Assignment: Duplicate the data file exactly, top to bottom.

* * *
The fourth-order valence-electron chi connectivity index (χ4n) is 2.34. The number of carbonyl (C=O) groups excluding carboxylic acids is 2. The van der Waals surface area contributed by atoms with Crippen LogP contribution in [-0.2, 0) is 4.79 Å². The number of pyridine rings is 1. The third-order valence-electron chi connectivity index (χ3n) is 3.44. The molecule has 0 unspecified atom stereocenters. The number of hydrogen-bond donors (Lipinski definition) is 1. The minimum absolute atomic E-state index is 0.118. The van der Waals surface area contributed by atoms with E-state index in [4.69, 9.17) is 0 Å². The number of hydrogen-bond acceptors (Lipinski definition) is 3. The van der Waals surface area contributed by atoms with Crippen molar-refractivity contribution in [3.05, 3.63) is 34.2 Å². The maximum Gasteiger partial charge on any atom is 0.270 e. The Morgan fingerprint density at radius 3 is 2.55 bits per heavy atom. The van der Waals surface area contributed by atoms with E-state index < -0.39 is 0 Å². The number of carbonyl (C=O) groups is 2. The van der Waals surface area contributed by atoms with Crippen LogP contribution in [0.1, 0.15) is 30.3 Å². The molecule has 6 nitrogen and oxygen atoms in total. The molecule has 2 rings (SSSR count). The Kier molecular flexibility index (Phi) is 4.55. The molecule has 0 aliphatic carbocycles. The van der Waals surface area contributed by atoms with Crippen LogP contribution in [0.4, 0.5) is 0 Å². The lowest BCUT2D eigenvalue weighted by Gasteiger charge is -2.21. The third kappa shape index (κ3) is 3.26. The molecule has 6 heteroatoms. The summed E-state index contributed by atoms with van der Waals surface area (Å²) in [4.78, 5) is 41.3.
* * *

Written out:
The fourth-order valence-electron chi connectivity index (χ4n) is 2.34. The number of carbonyl (C=O) groups excluding carboxylic acids is 2. The van der Waals surface area contributed by atoms with Crippen LogP contribution in [-0.2, 0) is 4.79 Å². The number of pyridine rings is 1. The third-order valence-electron chi connectivity index (χ3n) is 3.44. The molecule has 0 unspecified atom stereocenters. The number of hydrogen-bond donors (Lipinski definition) is 1. The minimum absolute atomic E-state index is 0.118. The van der Waals surface area contributed by atoms with E-state index in [4.69, 9.17) is 0 Å². The number of hydrogen-bond acceptors (Lipinski definition) is 3. The van der Waals surface area contributed by atoms with Crippen molar-refractivity contribution in [3.05, 3.63) is 34.2 Å². The maximum Gasteiger partial charge on any atom is 0.270 e. The Morgan fingerprint density at radius 3 is 2.55 bits per heavy atom. The van der Waals surface area contributed by atoms with E-state index < -0.39 is 0 Å². The number of carbonyl (C=O) groups is 2. The van der Waals surface area contributed by atoms with Crippen LogP contribution in [0.1, 0.15) is 30.3 Å². The molecule has 6 nitrogen and oxygen atoms in total. The molecule has 2 rings (SSSR count). The Kier molecular flexibility index (Phi) is 4.55. The molecule has 0 aliphatic carbocycles. The van der Waals surface area contributed by atoms with Crippen LogP contribution in [0.4, 0.5) is 0 Å². The lowest BCUT2D eigenvalue weighted by Gasteiger charge is -2.21. The third kappa shape index (κ3) is 3.26. The molecule has 6 heteroatoms. The summed E-state index contributed by atoms with van der Waals surface area (Å²) in [4.78, 5) is 41.3.